Friday, August 29, 2008

On the court, a shadow of my former self

Like my old self. I run out of the house, late as usual, holding a bunch of stuff …tennis clothes, tennis bag, bottle of water, lunch, book and full coffee cup because Ben ran off with all of my travel mugs. The lunch is a boring peanut butter and jelly sandwich. My friend Tami from high school is coming from Connecticut to meet me in Longmeadow for lunch. She will buy a sandwich from a deli; I am still under post-transplant dietary restrictions and am not allowed deli food, which is why I bring my lunch. I have the book in case she’s late. The tennis stuff is because after that, I will head over to Agawam to play doubles with friends from my team, Korby, Deb and Debbie.

On leaving the house, I drop the book, which causes the coffee to spill and splash on the door. I make it to the car and turn around because I forgot my keys. The sun is shining, the sky is blue. I turn the radio up high. It could be any normal day…except that it’s Thursday and I’m not working, which, frankly, doesn’t bother me at all.

Tennis is fun but it’s a little hard. I have adapted to this week's hematocrit of 25 (normal is 34.8 to 43.6), but I obviously don’t have a normal amount of energy. I huff and puff a little. I hold my own and I make a couple of really good shots, but, as my father used to say when recovering from heart surgery in his 80s, I was a shadow of my normal self. (He built his strength up enough so that he played tennis until a year before his death at 87.)

Korby , my partner that day, kept asking if I was OK and if I wanted to stop. Of course I didn’t want to stop. Good friend that she is, she said, “You should stop before you’re tired.” The others, too, kept checking in.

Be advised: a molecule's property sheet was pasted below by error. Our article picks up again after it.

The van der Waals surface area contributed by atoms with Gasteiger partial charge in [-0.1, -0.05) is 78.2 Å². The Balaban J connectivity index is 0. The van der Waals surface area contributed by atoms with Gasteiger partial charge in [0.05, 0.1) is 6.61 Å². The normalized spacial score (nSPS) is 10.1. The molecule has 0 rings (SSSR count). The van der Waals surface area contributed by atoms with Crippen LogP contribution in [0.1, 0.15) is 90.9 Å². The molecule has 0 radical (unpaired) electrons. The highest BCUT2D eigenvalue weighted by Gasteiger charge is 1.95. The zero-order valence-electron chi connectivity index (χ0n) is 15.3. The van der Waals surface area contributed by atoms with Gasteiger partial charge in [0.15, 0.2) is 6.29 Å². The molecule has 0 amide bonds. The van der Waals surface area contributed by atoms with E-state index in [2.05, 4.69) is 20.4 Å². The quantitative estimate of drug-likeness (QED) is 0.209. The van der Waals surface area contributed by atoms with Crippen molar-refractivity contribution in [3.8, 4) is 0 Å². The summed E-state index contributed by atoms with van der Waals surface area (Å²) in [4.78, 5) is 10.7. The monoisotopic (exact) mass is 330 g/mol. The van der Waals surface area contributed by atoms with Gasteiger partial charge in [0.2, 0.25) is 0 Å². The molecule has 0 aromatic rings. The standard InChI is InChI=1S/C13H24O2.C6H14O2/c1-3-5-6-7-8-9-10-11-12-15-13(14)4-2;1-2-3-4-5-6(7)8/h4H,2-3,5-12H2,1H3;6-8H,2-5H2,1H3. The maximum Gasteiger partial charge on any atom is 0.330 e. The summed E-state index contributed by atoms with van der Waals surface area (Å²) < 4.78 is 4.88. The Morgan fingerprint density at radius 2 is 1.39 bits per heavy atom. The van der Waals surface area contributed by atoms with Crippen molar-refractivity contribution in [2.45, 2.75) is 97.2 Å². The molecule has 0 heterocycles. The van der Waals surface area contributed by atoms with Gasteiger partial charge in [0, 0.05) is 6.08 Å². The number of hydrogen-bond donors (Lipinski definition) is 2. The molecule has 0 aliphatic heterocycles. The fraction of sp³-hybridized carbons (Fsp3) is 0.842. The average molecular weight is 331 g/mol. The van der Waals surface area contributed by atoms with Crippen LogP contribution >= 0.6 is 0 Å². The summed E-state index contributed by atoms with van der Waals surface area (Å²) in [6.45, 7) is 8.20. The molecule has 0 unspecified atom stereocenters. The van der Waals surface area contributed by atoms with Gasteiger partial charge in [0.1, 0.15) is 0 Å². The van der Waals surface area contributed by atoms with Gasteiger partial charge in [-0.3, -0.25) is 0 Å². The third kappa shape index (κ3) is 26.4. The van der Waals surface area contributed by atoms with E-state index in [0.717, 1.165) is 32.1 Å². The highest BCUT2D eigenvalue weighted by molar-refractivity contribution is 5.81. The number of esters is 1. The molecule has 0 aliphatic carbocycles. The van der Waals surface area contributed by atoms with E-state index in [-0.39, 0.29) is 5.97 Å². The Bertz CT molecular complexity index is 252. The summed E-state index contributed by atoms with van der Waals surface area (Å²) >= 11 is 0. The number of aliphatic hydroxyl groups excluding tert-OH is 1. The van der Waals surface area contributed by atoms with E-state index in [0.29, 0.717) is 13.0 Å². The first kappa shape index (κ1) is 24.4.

I served one game with so many deuces I lost count. Eventually we prevailed. That wore me out. I started hitting crazy shots, some even going onto the other court.

I wondered if they might be annoyed with me. Then I realized that of course they wouldn’t be. I had shared this concern with a non-tennis friend who said, “They’re just happy to be playing with you.”

I was tired at the end, but it was a good tired, and I was happy to be playing with them, too.


Ann said...

You are amazing! After my first transplant I was just happy to be able to fold a full load of laundry without passing out. Go easy on yourself and try not to worry about those counts. Easier said than done, I know.

Gail said...

I know exactly what it feels like to be a 'shadow of my former self' It is a great quote from your father.

esm said...

Aren't your friends wonderful too. So nice to visit from afar and so nice to play tennis with you when you are not the player you were.

Anonymous said...

You are an inspiration to us all just trying to get back into the game. It's probably what makes you feel so alive and so you refuse to be a patient, and remember that you are an athlete by getting out there whenever you can. Your post is a reminder to me not to complain about my achy knees -- just a sign of getting old -- and how important it is even if we are all "shadows of our former selves" to keep being ourselves and do the things we love.

Marilyn said...

It looks like you are still on the road to recovery. My lyme disease from Aug 2007 seems minor to your condition. I still have "numbish" toes on my right foot and I might never lose that "feeling". I have managed to get back onto the court. Hope to see you on the court soon.